Unwanted Advances: Sexual Paranoia Comes to Campus
Book of the week
Laura Kipnis’ new book on campus sexual politics will surely earn her an inbox of hate mail, said Jennifer Senior in The New York Times. “I’m guessing she can handle it,” though, because she’s a dedicated provocateur, always ready to fight back. A Northwestern University film professor, Kipnis was inspired to write Unwanted Advances after being caught up in a silly investigation: Days after she published an essay denouncing the school’s new ban on faculty dating students, two students charged that the essay itself created a hostile environment for anyone considering filing a sexual misconduct complaint. Kipnis was eventually cleared, but the experience increased her irritation with the rising sexual hysteria in academia. Her resulting combat report is a book everyone will want to argue with. “Above all else, though, Unwanted Advances is necessary.”
In a way, the 2015 imbroglio “happened to the ideal person,” said Charlotte Shane in Bookforum. A feminist unconstrained by pieties in any form, Kipnis is also so sharp and witty that you wind up pitying her targets. Among them are the university officials charged with enforcing Title IX of the federal Education Amendments Act. Though she was largely unscathed by her encounter with them, the same cannot be said of her former colleague, philosophy professor Peter Ludlow. As Kipnis describes in detail, Ludlow was forced out of Northwestern even though the accuser who did him in had been in a consensual relationship with him and decided only years later that one encounter had been nonconsensual. Kipnis convincingly argues that investigators, as well as female campus activists, have embraced a strangely retrograde view of women as helpless victims. Meanwhile, no one dares to speak up in a man’s defense for fear of being labeled an apologist for a sexual predator. “And, she adds, none of this appears to be reducing sexual assault.”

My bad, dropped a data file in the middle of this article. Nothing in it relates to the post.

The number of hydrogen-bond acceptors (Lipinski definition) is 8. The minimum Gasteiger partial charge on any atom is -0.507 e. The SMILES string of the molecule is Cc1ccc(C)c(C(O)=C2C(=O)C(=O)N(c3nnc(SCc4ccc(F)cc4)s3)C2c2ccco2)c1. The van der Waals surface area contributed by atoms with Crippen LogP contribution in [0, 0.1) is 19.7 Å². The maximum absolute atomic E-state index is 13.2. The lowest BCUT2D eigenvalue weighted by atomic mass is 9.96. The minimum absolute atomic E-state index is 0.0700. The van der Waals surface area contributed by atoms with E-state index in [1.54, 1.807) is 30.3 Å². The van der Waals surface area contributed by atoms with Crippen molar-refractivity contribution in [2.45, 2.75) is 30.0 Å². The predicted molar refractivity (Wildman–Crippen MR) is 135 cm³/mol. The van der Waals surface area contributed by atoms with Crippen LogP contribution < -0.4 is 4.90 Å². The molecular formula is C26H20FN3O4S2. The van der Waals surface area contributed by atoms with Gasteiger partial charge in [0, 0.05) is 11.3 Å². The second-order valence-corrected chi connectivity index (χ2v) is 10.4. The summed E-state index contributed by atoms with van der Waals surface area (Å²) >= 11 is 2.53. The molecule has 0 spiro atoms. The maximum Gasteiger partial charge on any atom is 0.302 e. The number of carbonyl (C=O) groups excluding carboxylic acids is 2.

But victim blaming won’t help either, said Zosia Bielski in The Globe and Mail (Canada). Though Kipnis asks smart questions about the prevalence of blackout drinking on college campuses, her insistence that young women take more responsibility for creating the sexual lives they want won’t protect all of them. As Kipnis surely knows, even strong, sober women get raped. She is speaking out to empower women, though, not disarm them, said Cathy Young in The Wall Street Journal. Whatever else Unwanted Advances is, it is “a scathing indictment of the state of American feminism,” and a call for a more grown-up view of sexual dynamics.